Yesterday I received a text asking if Calder would be joining the youth group for trampoline jumping today.
Trampoline? Oh, Calder loves the trampoline. We actually had trampolines at home for him to release his energy when he was small. Trampolines with an "s" because they were so well-used they had to be replaced a few times.
It was later that I found out the youths were heading for a trampoline park. Oh, not in church premise but out for a few hours with people who, though kind, may not know him enough to take adequate care of him.
They did not know, for instance, that Calder needs reminding to finish his food. They did not know that he might linger in the toilet and not come out unless prompted. They did not know that he answers "yes" to almost any question. And they did not know that they can gently distract him if he does something inappropriate, like playing with his sandals or putting a finger in his mouth.
The protective instinct told me, in this case, to keep him with me where he's safe because I understand him. But there's another voice that questions: how are people to understand him if he's "protected" from them? Especially since World Autism Awareness Day is approaching - the best way for people to understand autism, isn't it for them to interact with one such as Calder?
There's another facet of consideration: Would the youths feel burdened about Calder tagging along? Perhaps the outing is not meant for a special-needs. Perhaps I as Calder's Mom should have the sense to relieve them of the obligation.
But I do want Calder to make friends, even though he communicates minimally. Since he enjoys jumping, perhaps this is a good opportunity for bonding with people who might become his friends, his protectors, his champions even.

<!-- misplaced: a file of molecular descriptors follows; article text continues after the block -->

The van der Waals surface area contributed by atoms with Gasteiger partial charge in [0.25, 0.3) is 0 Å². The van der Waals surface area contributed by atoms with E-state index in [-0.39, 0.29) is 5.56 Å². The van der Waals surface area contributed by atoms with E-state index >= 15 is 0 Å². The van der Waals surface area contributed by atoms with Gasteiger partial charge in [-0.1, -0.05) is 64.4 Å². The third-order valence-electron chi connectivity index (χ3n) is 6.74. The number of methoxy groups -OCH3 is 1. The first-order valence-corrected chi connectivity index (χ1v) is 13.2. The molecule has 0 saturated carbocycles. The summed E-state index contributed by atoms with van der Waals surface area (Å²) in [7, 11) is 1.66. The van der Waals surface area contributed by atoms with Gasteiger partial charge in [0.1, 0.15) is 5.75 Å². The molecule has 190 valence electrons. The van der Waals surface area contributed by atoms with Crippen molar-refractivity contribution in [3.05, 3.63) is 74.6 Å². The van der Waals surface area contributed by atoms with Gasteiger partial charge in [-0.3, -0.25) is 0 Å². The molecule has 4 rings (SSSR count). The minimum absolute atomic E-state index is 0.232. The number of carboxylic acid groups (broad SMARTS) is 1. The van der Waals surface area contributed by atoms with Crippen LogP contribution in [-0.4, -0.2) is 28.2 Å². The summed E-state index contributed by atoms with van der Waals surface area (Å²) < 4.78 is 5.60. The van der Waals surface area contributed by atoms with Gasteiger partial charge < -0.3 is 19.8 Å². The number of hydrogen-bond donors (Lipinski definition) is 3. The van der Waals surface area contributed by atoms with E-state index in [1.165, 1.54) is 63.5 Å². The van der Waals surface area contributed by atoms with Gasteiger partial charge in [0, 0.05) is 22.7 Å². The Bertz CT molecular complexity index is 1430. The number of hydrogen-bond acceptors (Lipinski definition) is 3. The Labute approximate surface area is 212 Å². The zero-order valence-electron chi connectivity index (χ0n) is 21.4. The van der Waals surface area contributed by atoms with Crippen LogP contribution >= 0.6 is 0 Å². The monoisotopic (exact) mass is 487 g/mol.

So I decided to put my worries aside and let him go.
I communicated to the youth-in-charge: "Appreciate patient guidance so he doesn't feel lost." And was pleasantly surprised by the reply: "We'll do our best! Thanks for having faith in us." Oh, so while this parent was wondering if Calder was welcome, the other side was wondering if the parent might be able to let go.
The youth-in-charge asked me if I had instructions for the buddy he's going to assign Calder and I found myself typing:
"Speak to Calder gently.
He may need prompting to eat his food.
Please look for him if he doesn't come out of the toilet.
Look him in the eye.
So it was settled that Calder would be in the care of the youths who would give him his breakfast and his lunch, who would bring him to the toilet and who would jump with him in the trampoline park.
Even before the WhatsApp communication had come to an end, I had started praying for the arrangement to go well. I hope Calder wouldn't feel lost and wouldn't get lost. I made sure to charge the handphone in his haversack so his whereabouts could be tracked should he wander out of the trampoline park.
This morning, after releasing Calder to the youth group at 9am, I continued praying for the outing to go well. To my delight, the youth-in-charge texted me later that Calder seemed to have enjoyed himself. Sure enough, when I collected Calder from the youth room near 2pm, I was met with a radiant grin.
While waiting for Calder to return from the outing, I shared with Ethel my concerns and was surprised by her point of view -
Ethel: Oh, if Calder go for the trampoline park with them...
(I thought she's going to acquiesce that he would feel lost)
... he would unleash his true self and that might frighten some of them off.
(I think she meant he might start giggling and bouncing wildly.)
Me: Wow, that's a good one - "unleash his true self".
Me: Sounds powerful.
Ethel: Yah right?